Many people still get confused about pressure and stress, yet there's a great deal of difference between the two. We all experience pressure on a daily basis, and need it to motivate us and enable us to perform at our best. However, if we experience too much pressure without the opportunity to recover, we feel unable to cope and stress is the result.
HSE and HSENI define stress as, 'An adverse reaction a person has to excessive pressures or other types of demands placed upon them.' Given an excess of pressure, stress can therefore happen to anyone, and should not be seen as a weakness. Instead, an individual needs to be helped to deal with these pressures.
As reactions to stress will vary from one individual to another – and may also vary at different times of our lives – it's important that we learn to recognise stress and understand what to do to reduce it. Tackling personal stress is an individual's responsibility; however, employers have a responsibility to help reduce any stress which may arise in their employees as a result of their work.
Under UK law, employers have a legal duty of care to ensure their employees are not harmed by work-related stress. They also have a duty to assess the risk arising from hazards at work, including stress. To help organisations meet these duties, in November 2004 HSE introduced Management Standards and guidelines on work-related stress. This article outlines the Management Standards approach, based on information from discussions with managers and the analysis of effective case studies.
The Management Standards for work-related stress use a risk assessment approach based on the familiar HSE 'Five steps to risk assessment'. The guidance is based on a collective, proactive approach which research has shown has the most positive effect on worker health.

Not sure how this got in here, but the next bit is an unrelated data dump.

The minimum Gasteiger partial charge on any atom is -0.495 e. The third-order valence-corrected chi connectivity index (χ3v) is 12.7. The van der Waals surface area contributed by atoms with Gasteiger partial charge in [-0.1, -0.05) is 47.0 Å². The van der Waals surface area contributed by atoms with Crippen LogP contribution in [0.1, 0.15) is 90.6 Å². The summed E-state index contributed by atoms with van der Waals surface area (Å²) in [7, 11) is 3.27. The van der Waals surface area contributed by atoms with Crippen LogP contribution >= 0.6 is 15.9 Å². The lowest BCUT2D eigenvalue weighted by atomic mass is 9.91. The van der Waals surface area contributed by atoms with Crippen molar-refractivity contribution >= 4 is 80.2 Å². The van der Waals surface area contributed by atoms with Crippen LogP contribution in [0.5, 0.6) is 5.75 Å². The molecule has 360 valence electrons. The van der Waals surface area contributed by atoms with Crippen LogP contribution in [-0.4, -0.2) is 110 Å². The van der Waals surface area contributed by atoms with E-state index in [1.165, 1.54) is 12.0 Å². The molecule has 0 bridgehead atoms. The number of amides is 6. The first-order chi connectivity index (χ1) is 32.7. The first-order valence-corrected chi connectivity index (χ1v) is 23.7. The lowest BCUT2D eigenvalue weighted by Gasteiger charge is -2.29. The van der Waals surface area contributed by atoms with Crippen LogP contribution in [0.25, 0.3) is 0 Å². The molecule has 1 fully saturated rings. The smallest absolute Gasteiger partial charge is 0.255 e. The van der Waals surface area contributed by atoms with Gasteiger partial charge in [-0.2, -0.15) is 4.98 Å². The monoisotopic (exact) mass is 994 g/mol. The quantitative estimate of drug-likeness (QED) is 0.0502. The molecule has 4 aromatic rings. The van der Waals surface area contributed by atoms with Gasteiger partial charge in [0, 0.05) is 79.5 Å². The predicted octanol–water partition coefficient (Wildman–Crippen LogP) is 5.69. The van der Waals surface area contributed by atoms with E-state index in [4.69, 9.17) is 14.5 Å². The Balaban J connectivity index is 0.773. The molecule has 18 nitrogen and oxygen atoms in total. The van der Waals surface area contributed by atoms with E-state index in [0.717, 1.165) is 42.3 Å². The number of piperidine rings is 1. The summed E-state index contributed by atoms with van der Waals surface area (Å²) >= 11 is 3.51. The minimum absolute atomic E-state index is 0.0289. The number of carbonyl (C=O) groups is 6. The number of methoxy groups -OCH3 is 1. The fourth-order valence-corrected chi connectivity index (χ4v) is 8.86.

Note: Jobs are not expected to be risk assessed, because no job should itself be inherently stressful. It is the interaction of a person with their job, and their individual perceptions of this, that can result in stress. A job may be stressful for one person but not another, so the key is matching the individual to the job.
According to HSE-commissioned research, major causes of work-related stress can be categorised into six key areas or 'risk factors' – the rationale being that if these are not managed effectively in an organisation then staff are at risk of suffering from work-related stress. In Step 1 it is therefore important that all employees are familiar with and understand these risk factors.
Demands – such as workload, work patterns and the work environment.
Identify which factors are a problem in your organisation or department. To do this you could:
Use the information assimilated in Step 2 to determine how the organisation is performing in relation to each of the six risk factors. Identify stress hot spots and priority areas.
Communicate the results of Step 2 to all staff, and involve staff at all levels in finding solutions through team meetings and/or focus groups. Ask if you are doing enough, what control measures are already in place and what else needs to be done.
Work with staff to decide on improvement targets and actions. Actions will depend on the information gained in Steps 2 and 3 and will vary between different organisations. Develop action plans in consultation with staff and their representatives.
Look for improvements. Communicate successes throughout the business. Listen to staff and tackle strategies that are not working. Repeat the audit.
Although the risk assessment process takes a collective, proactive approach, individual differences and problems will exist. Managers therefore need to develop a rapport with staff through regular meetings and informal chats. They need to be familiar with where to go for help and what to do to help an individual if the need arises. Staff also need to be encouraged to raise concerns and need to be informed of where they can go for help.